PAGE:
But instead of proliferating further into social practice, ideas of modernisation and criticism remain central to the ideology of the elite, which claims progress as its goal and abuses populist strategies, and at the same time rebukes the ‘masses’ (that very ‘sovereign people’) for backwardness, reactionary moods and political apathy. In the end, the apology of modernisation and innovation serves the consolidation of capital and its protection under the aegis of the business elite and technocratic bureaucracy, and demonstrates the reluctance of the governing elites to share both material and theoretical potentialities in concrete situations.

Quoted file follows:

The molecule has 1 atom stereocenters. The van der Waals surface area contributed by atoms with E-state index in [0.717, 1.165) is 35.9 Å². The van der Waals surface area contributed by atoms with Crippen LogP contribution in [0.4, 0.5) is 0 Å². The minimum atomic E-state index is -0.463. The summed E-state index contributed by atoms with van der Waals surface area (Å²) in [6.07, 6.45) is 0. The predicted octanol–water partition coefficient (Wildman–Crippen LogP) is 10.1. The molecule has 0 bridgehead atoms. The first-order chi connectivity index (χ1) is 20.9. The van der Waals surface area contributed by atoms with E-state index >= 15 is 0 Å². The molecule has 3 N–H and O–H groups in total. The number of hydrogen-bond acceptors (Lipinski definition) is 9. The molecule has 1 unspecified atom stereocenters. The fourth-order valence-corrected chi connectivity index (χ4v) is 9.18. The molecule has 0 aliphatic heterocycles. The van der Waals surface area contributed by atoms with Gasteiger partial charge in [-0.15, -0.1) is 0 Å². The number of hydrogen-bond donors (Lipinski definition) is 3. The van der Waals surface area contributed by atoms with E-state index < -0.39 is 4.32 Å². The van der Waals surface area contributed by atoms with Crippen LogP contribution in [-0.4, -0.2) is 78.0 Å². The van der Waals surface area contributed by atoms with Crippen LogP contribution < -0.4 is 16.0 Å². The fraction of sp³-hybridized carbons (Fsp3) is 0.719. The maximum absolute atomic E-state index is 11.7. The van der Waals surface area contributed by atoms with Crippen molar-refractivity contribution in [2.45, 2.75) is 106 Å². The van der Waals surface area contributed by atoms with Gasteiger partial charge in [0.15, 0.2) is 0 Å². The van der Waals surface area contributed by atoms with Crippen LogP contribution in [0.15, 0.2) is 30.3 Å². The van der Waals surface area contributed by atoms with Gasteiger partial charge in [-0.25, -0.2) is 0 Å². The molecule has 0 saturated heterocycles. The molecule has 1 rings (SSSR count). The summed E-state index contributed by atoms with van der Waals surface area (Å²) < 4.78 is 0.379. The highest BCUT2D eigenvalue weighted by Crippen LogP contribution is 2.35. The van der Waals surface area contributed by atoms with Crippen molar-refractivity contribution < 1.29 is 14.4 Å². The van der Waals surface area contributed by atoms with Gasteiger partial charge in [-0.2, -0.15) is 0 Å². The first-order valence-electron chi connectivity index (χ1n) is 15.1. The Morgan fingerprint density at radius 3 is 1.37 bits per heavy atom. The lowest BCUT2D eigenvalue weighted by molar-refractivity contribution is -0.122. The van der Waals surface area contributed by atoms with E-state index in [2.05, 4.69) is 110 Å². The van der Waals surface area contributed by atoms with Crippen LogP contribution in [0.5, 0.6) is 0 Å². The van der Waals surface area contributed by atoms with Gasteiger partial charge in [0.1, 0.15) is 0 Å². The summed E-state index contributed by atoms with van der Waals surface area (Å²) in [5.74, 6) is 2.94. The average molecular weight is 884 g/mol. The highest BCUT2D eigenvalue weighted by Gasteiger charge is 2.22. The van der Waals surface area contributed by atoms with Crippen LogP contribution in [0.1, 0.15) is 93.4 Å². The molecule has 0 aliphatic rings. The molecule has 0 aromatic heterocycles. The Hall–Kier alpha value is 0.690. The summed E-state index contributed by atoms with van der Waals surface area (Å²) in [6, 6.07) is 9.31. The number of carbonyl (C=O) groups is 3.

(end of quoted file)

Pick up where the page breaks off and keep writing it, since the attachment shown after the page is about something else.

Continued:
Another feature of the fully-fledged statist stance is that progressiveness and modernisation are identified in the media with conservative values, while the heritage of all revolutions – including that of October 1917 – is interpreted as damaging reactionary anarchy imported into Russia from abroad (resulting in another forged oxymoron: ‘revolutionary-reactionary’). As a result, the revolutionary period that started in Russia with the social democratic struggle of the 1870s and ran up to the late 1920s, with its leaders Lenin and Trotsky, is considered to be a period of disgrace in Russian history; Stalin’s totalitarian reaction (if one omits the gulags) becomes the embodiment of the country’s mobilisation and modernisation in various spheres, with Stalin himself (according to quite a number of politicians and parliament members) viewed as the image of an effective technocrat and manager.